1102-CR1.1

1102-CR1.1: Evidence Submitted to the House of Lords’ Select Committee on HIV and AIDS in the UK

Summary:

The Tuke Institute is an organisation of scientists, service-providers, and organisational-development professionals pursuing scientific research, policy, and civil capacity-development to create truly patient-centred medical services with the focus on health-effectiveness. It uses these methods to promote solutions to problems in the delivery of services in medicine and medical science and focuses on new methods of promoting and enabling civil participation in the design, delivery, and governance of such services. The fundamental goal is to make medicine about what ill people need to get well and to stay well.

HIV-related illness in the UK continues to be a significant burden to the public in terms of its financial, social, and personal costs. Despite the obvious fact that the HIV pandemic is driven by behaviour, expertise in behavioural science and behavioural medicine is inadequate or even absent in all areas of policy and service-delivery, and policy-setting is often a function primarily of political considerations within professions or provider-organisations, with the evidence- base informing these as a secondary concern.

There is also a primary problem in the lack of public participation in policy-setting, service-delivery, and governance, which relates to the themes common across all problem-areas: of complacency, a loss of vision, and a lack of leadership, particularly fresh leadership.

This submission consists of an expert opinion that identifies a number of problems and both individual and systemic solutions thereto.

These include the development of:

1. an organisation that can represent the interests of people with HIV in terms of medical (including social) and scientific services delivered on behalf of people with HIV to people with HIV

2. Health-Outcome Delivery Standards for medical services, so that the health-effectiveness of medical services can be measured in reference to how they help people with HIV live healthy and productive lives

3. integrated medical services in reference to Health-Outcome Delivery-Standards that address the comprehensive physical, mental, and social health-needs of people with HIV, facilitated by case-management, to which behavioural medicine is key and which have been shown to be cheaper than the current physician-centred model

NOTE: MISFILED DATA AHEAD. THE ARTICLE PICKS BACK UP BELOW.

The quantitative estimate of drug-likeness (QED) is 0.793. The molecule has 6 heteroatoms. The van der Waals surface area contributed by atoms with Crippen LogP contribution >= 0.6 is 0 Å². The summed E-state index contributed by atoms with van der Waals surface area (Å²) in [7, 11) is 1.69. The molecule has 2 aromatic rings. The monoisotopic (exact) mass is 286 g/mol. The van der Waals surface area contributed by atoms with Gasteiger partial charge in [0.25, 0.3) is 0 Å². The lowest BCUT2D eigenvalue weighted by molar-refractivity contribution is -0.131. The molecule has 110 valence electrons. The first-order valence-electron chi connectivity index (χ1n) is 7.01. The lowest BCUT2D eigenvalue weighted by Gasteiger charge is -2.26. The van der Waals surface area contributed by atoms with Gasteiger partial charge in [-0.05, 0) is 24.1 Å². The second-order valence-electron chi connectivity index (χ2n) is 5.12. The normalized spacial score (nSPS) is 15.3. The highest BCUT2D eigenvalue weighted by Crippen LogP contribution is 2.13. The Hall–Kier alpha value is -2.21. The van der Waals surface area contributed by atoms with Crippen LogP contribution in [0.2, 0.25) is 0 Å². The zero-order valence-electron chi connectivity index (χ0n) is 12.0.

4. a new framework for HIV prevention, focusing on health-effectiveness and the measurement of health-outcomes in both those with HIV and those at risk for infection

5. a common and consistent message and approach for public education about HIV, to avoid the systemic problems inconsistent messages have caused to date

6. new means of public participation so as to ensure representativeness of solutions

7. a review of the representativeness of civil and provider-organisations in service-delivery generally and in medical practice and in scientific research in particular.

8. a blue-print for translational science in HIV research so as to ensure the validity and value of funded research done for the public benefit, including a system for surveillance of illness-burden and health-outcomes in HIV treatment

9. a coherent policy on criminalisation that might shift it from criminalising HIV-transmission to criminalising disability-discrimination

10. a strategic 10-year plan for a coherent, national response to HIV in the UK.

These solutions would facilitate great progress towards a modern and cost-effective national response to HIV in the 21st century and refresh the vision and model that HIV provided historically for the response to other costly chronic illnesses that burden society today, including breast cancer and neurological disorders.

Date: 18.02.11

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